Whether a document is admitted to proceedings before the European Patent Office (EPO) can often be a highly contested and charged matter. This is because proceedings can hinge on conclusions drawn from a particular document and thus a case can turn on whether a document is admitted to proceedings.
Once a document is admitted, however, it can then be reviewed and utilised by all parties to the proceedings from that point in proceedings onwards – or can it? The short answer is yes, but this question was tested in decision T1206/19 (Spatial Filterbank/OTICON). This decision addressed the question of whether a document, admitted by the Opposition Division, can be “unadmitted” by the Board of Appeal.
This case concerned an appeal from a decision of the Opposition Division to maintain an opposed patent in amended form (European Patent No. EP2876903). During the Opposition Proceedings the Opponent filed prior-art document D17 in response to the Patentee’s reply to the Notice of Opposition and the Summons to Oral Proceedings. The proprietor argued that D17 should not be admitted into the Opposition Proceedings because similar information was provided by document D15, which was filed by the Patentee, and accordingly D17 was not prima facie relevant. Furthermore, D17 was not directed to a hearing aid, which is the subject matter of the opposed patent. Nevertheless, the Opposition Division decided to admit D17.
Thus when this matter reached the Boards of Appeal of the EPO (BoA) the Patentee argued that D17 should not have been admitted to the proceedings and that the Opposition Division incorrectly exercised their discretion in admitting it. Accordingly, the Patentee requested that D17 be “unadmitted” from the appeal proceedings.
However, the BoA reviewed the course of the opposition proceedings and found that there were good reasons to file document D17 because the Opposition Division did not concur with the Opponent’s arguments.
Concerning the similarity between D15 and D17, it was noted by the BoA that the title of D15 refers to an a posteriori speech presence probability estimation but document D17 was not limited or narrowed by the use of such a title. Accordingly, the Board concluded that the Opposition Division had correctly exercised its discretion to admit D17 (cf paragraph 2.3 of the Appeal Decision) and had not committed any procedural violation in admitting the document, let alone a substantial one.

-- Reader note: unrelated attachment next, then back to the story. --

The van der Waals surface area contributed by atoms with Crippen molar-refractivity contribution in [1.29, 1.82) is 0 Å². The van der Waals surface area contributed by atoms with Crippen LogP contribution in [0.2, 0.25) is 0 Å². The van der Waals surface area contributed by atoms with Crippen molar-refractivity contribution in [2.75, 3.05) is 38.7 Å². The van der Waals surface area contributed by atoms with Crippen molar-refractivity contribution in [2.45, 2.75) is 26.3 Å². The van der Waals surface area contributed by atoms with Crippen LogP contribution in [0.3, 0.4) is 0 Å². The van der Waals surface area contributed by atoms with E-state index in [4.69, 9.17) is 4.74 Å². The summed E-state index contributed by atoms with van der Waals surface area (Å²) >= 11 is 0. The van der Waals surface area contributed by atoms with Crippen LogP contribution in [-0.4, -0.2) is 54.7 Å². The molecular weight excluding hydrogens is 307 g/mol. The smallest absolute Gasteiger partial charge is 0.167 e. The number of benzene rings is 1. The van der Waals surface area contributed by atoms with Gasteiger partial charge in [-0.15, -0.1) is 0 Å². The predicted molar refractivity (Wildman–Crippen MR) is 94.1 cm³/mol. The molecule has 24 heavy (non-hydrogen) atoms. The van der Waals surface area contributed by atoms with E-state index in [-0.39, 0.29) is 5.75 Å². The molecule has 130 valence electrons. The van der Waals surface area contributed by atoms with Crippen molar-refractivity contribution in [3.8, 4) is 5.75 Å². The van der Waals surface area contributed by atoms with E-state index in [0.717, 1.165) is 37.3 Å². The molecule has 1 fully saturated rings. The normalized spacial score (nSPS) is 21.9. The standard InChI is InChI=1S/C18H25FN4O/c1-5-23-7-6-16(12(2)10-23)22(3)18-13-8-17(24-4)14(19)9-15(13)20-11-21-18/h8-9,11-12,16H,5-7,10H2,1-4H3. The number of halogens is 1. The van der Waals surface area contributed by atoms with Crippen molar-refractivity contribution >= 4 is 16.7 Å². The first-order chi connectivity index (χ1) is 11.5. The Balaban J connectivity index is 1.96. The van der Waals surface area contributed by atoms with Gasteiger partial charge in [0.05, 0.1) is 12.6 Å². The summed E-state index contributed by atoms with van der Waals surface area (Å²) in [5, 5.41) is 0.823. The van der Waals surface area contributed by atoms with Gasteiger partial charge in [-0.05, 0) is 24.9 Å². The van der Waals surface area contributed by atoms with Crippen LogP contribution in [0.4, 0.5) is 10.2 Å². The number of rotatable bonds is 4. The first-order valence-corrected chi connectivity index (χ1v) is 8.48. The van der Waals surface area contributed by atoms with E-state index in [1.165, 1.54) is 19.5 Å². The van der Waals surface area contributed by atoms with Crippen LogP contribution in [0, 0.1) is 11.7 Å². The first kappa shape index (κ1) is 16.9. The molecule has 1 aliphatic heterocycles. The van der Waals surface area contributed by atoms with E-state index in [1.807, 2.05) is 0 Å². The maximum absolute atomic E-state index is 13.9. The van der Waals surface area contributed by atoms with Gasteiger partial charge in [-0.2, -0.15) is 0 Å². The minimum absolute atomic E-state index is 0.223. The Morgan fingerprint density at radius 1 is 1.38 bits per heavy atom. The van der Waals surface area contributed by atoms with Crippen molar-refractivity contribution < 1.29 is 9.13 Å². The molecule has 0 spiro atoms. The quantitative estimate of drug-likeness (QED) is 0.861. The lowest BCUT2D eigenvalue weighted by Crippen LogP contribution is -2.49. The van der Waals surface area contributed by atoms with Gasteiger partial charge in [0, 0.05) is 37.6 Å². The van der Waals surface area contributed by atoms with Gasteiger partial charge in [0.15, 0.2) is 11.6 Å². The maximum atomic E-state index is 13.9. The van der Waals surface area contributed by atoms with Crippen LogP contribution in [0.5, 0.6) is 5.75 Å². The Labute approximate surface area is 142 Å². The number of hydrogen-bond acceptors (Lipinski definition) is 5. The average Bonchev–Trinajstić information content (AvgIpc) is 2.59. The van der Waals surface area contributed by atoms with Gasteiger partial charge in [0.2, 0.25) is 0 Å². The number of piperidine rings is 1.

Accordingly, the Board of Appeal could see no reason to “unadmit a document that had already been admitted by the first-instance department without the first-instance department having committed a substantial procedural violation in that regard.” We would also note that should a substantial procedural violation have been committed under these circumstances then normally this would lead to direct remittal of the case.
In any case the Board in this case referred to decision T 39/93 (cf Reasons 3.1.1, second paragraph), to note that no valid judgement on the merits of a decision by a department of first instance could be made if evidence that was admitted by the first-instance department could simply be “unadmitted” by a later Appeal Board.
This would appear to be a reasonable position given that the basis of a decision by a department of first instance could be significantly altered by removing certain documents from the file, and cause the appeal to relate to an entirely different set of facts. Such a situation would appear to be nonsensical. In contrast the decision not to unadmit D17 appears entirely sensible.